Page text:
Migration flows have increased since the EU enlargement in 2004. In many European countries, they are sufficiently large to have significant economic effects. These effects are among the most popular topics in public debate.
In this paper, the authors attempt to quantify the effects of emigration on wages, welfare and income redistribution in the selected new EU member states. Emigration reduces labour supply and increases national wage generating income redistribution from the owners of capital to the labour force. Emigration also results in welfare loss as emigrants no longer produce output in their home country. The authors of the article adopt a simple theoretical model of the labour market which allows quantifying these effects through the use of basic economic and demographic statistics.
The research on the effects of emigration on wages uses a simple supply and demand framework, where labour demand is derived from a marginal productivity condition using the Cobb–Douglas production function. The authors also assume perfectly inelastic labour supply, in case of which the effect of emigration on wages is entirely determined by labour demand. Wage elasticity estimation uses the fact that the capital share parameter in the Cobb–Douglas function also measures labour demand elasticity. This property of the production function allows the authors to estimate the elasticity using national accounts data.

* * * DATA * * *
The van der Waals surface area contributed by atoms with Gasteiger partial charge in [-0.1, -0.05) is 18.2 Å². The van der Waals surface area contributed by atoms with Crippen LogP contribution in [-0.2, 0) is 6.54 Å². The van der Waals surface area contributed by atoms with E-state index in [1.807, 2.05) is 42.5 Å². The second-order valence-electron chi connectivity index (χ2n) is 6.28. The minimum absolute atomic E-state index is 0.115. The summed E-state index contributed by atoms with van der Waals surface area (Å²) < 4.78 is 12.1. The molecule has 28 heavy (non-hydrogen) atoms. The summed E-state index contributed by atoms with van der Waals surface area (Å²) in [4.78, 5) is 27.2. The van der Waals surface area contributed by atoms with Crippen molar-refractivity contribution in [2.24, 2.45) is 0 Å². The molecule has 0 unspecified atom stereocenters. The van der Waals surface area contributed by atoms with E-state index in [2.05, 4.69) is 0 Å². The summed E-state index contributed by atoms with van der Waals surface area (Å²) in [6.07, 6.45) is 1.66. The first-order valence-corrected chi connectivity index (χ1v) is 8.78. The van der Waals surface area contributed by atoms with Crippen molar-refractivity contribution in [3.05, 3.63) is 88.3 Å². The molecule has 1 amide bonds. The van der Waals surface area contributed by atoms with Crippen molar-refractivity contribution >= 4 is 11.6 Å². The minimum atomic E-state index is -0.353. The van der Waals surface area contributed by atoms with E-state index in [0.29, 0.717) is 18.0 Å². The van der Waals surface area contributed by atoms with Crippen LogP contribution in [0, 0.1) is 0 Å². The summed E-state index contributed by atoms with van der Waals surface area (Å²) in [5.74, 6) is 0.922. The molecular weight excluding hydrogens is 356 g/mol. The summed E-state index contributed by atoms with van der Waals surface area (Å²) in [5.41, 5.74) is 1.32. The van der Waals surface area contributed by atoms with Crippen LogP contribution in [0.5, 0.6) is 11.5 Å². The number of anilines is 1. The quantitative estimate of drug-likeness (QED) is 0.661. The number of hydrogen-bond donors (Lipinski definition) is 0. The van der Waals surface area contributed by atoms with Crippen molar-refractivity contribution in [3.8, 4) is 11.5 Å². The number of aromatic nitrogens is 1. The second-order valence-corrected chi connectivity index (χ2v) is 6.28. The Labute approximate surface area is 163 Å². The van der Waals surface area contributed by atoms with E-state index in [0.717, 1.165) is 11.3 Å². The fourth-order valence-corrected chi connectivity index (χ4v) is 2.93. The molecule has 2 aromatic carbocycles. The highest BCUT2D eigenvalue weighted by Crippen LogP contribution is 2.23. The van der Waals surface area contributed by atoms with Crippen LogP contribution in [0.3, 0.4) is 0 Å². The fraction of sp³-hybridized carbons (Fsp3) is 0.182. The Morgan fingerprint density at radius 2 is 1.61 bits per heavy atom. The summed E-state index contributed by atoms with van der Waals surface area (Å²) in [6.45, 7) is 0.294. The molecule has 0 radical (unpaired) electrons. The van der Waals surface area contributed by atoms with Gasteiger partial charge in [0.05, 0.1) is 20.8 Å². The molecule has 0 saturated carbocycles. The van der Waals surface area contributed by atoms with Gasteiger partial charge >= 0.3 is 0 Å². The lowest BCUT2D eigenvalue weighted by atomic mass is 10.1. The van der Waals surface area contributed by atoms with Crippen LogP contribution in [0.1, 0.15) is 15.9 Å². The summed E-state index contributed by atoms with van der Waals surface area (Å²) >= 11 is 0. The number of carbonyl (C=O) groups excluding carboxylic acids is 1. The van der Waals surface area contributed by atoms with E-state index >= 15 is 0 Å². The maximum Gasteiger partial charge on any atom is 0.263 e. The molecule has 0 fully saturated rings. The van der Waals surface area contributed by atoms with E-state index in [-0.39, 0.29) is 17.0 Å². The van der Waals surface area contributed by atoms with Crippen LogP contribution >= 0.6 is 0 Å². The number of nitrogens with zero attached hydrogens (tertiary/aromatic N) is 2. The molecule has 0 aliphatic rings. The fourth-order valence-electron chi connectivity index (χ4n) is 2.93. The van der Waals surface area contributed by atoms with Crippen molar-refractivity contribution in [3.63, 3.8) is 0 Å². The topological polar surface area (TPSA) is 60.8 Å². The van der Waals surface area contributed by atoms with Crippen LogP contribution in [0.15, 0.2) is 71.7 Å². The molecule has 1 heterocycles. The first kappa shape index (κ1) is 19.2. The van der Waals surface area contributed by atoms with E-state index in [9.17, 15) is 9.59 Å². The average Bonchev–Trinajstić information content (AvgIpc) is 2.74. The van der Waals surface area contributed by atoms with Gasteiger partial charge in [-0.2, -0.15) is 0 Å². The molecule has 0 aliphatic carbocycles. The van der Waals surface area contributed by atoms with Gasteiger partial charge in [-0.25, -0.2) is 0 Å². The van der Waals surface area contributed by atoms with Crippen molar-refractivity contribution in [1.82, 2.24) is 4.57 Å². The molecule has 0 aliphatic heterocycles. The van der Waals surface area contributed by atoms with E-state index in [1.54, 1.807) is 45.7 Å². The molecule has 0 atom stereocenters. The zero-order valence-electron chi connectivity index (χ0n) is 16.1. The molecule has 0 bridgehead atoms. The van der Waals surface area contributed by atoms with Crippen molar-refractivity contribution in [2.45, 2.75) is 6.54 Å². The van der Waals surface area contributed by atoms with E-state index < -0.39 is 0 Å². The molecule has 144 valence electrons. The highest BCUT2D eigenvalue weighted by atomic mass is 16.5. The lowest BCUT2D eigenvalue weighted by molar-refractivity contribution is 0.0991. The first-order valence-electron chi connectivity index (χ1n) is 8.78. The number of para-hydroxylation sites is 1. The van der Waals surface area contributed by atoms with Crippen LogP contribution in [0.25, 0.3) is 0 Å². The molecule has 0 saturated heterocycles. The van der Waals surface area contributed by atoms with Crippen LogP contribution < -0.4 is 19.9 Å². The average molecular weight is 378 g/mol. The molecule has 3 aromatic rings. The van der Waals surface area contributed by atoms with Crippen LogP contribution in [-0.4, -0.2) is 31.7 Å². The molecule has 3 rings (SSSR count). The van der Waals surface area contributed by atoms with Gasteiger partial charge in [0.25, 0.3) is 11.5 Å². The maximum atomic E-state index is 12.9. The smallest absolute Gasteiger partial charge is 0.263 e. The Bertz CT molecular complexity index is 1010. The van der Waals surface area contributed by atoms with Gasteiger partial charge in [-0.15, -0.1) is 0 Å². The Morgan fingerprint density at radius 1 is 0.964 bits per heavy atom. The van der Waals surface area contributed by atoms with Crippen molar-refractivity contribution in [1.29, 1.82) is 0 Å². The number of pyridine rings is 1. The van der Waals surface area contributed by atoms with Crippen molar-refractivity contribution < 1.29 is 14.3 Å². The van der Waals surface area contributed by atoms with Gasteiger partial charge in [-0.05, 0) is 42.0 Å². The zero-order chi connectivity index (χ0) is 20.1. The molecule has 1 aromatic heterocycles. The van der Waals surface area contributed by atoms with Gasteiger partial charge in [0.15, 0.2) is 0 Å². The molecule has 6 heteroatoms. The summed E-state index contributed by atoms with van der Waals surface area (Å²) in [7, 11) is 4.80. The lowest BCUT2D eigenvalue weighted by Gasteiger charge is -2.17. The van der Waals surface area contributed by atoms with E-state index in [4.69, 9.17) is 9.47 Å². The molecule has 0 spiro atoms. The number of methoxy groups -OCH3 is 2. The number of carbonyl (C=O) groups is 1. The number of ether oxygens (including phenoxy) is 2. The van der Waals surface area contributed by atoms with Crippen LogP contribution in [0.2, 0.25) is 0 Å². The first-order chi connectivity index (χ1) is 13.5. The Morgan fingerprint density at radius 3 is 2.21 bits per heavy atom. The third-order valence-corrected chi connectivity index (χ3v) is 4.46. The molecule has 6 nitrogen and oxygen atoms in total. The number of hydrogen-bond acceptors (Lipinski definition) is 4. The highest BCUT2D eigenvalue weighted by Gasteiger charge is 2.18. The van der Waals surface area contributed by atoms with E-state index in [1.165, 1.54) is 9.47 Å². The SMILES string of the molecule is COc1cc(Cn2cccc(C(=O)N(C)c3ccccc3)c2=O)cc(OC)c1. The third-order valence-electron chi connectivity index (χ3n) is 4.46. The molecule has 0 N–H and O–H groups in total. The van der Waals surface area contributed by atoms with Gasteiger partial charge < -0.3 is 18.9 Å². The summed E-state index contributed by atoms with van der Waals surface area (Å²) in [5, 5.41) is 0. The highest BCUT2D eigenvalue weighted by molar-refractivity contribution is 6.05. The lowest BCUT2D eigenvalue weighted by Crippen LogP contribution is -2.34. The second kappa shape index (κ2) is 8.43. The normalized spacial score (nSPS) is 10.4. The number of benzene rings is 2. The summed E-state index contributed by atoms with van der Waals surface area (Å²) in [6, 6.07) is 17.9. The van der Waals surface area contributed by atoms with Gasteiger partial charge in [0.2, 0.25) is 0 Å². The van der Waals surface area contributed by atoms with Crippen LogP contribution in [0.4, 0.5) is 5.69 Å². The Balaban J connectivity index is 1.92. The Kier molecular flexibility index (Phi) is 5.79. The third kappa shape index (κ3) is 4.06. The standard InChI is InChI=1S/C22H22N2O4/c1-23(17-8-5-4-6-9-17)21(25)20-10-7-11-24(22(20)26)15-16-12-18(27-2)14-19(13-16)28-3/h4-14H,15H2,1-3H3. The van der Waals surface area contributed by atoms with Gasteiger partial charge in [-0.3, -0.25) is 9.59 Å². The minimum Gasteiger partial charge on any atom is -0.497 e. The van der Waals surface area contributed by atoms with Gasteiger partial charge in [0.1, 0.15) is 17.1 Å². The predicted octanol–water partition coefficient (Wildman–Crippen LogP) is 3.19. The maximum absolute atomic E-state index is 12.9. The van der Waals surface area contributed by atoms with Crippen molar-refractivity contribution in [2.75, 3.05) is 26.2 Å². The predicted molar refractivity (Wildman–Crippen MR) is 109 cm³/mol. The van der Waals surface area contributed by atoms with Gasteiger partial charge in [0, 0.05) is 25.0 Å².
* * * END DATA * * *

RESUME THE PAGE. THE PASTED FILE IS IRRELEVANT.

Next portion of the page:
The estimates of labour demand (wage) elasticity for Lithuania range from 0.44 to 0.55, implying that due to emigration wages might have increased from 0.75 to 0.94 per cent a year, on average. In the period of 2001–2008, emigration might have resulted in a wage increase of 5.9 to 7.3 per cent. However, these estimates require caution as the beginning of the period was characterised by high unemployment. Emigration loss amounts to 0.4 per cent of GDP, and 2.8 per cent of GDP is redistributed to labour every year.
Due to the poor quality of migration data, the impact of emigration on wages, welfare and income redistribution in other countries is most likely significantly underestimated. The assumption that the share of declared emigration is similar across countries would imply that those affected by emigration the most are Slovenia, Czech Republic and Estonia.